Volkswagen is peddling furiously to leave the stain of its diesel cheating scandal behind. It is trumpeting its lofty electric car expectations to anyone who will listen, and in truth those claims do suggest the company is one of very few legacy automakers who have actually embraced the electric car future.
But despite its best efforts, the cheating scandal just won’t go away. The Securities and Exchange Commission (SEC) — the bane of Tesla and Elon Musk — has charged Volkswagen and its former chief executive, Martin Winterkorn, with defrauding investors. Well, OK. We sort of new that, didn’t we? So what’s the new news here? According to the SEC, Winterkorn knew about the cheating years earlier than 2015, when the cheating scandal exploded. In fact, the SEC says Winterkorn was in on the whole diesel emissions cheating scheme as far back as 2007.
That could put Winterkorn in deep legal doo doo both in the US and in Germany. He has previously testified to the German Parliament that he didn’t know anything about emissions cheating until just before the scandal broke in September 2015. What the consequences of lying to Parliament might be we have no idea, but some serious legal jeopardy may be in the offing for the man who was once revered as a national hero in a country where engineers are considered gods.
Winterkorn’s attorney, Steven Molo, declined a request for comment from the New York Times, referring all questions to Volkswagen. In a statement, Volkswagen said, “The S.E.C.’s complaint is legally and factually flawed, and Volkswagen will contest it vigorously.” They certainly should. If the SEC is successful, the company could be looking at billions more in fines and penalties at a time when it needs every pfennig it can find to bring competitive electric cars to market.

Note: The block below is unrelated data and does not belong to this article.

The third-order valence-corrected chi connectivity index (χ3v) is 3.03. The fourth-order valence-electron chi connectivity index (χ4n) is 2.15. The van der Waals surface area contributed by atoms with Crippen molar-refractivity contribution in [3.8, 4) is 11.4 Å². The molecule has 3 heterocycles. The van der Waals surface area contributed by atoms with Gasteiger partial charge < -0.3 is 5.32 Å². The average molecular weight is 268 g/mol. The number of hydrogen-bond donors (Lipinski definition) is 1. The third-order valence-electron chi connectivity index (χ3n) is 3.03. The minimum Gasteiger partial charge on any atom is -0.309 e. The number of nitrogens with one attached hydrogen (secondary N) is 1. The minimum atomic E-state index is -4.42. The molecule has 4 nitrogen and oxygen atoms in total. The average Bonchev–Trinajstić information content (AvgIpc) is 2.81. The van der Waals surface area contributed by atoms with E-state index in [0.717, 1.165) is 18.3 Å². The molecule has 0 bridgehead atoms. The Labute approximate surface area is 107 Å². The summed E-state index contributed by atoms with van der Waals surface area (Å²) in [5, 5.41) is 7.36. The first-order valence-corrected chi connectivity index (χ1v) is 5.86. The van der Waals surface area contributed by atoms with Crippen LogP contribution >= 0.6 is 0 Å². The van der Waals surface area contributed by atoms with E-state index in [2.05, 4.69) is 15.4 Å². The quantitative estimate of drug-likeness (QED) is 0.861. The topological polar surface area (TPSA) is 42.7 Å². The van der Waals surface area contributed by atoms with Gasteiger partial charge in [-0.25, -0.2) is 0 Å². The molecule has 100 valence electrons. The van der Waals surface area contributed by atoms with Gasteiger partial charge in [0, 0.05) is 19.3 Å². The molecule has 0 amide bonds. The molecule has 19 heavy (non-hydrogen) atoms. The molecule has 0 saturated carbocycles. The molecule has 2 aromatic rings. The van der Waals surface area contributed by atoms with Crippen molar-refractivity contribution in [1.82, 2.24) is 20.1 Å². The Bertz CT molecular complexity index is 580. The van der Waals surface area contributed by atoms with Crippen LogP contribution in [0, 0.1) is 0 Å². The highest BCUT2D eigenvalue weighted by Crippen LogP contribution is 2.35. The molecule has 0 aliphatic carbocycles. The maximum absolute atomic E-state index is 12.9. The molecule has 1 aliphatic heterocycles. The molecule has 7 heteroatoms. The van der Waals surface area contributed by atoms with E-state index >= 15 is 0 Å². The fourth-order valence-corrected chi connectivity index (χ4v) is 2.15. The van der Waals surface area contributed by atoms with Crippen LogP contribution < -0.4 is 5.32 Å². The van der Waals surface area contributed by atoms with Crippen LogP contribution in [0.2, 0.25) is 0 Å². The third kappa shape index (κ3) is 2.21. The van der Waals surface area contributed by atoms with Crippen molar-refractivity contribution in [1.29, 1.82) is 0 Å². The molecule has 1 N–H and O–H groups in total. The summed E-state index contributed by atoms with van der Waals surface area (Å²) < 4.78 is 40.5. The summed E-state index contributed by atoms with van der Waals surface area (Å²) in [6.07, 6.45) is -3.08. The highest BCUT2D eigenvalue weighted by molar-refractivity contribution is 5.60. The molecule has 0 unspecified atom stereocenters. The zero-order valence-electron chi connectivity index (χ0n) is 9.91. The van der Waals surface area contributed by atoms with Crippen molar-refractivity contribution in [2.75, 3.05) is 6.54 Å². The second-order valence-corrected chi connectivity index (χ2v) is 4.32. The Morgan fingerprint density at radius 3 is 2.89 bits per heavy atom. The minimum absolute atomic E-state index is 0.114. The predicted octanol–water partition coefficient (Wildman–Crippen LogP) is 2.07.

The SEC action could set the fox among the chickens worldwide. Volkswagen allegedly sold about 8.5 million diesel cars equipped with software designed to deceive emissions testing worldwide. Will those countries now reopen their own investigations in light of these latest allegations by the SEC? The future is damnably difficult to predict, but one suspects there are a lot of deeply concerned executives pacing the executive suite in Wolfsburg these days.
The question for consumers will be whether people will feel comfortable purchasing automobiles in the future from a company that may willfully have put so many lives at risk in the past? Volkswagen sales have rebounded nicely from the dark days of 2015. People have short memories, it seems.
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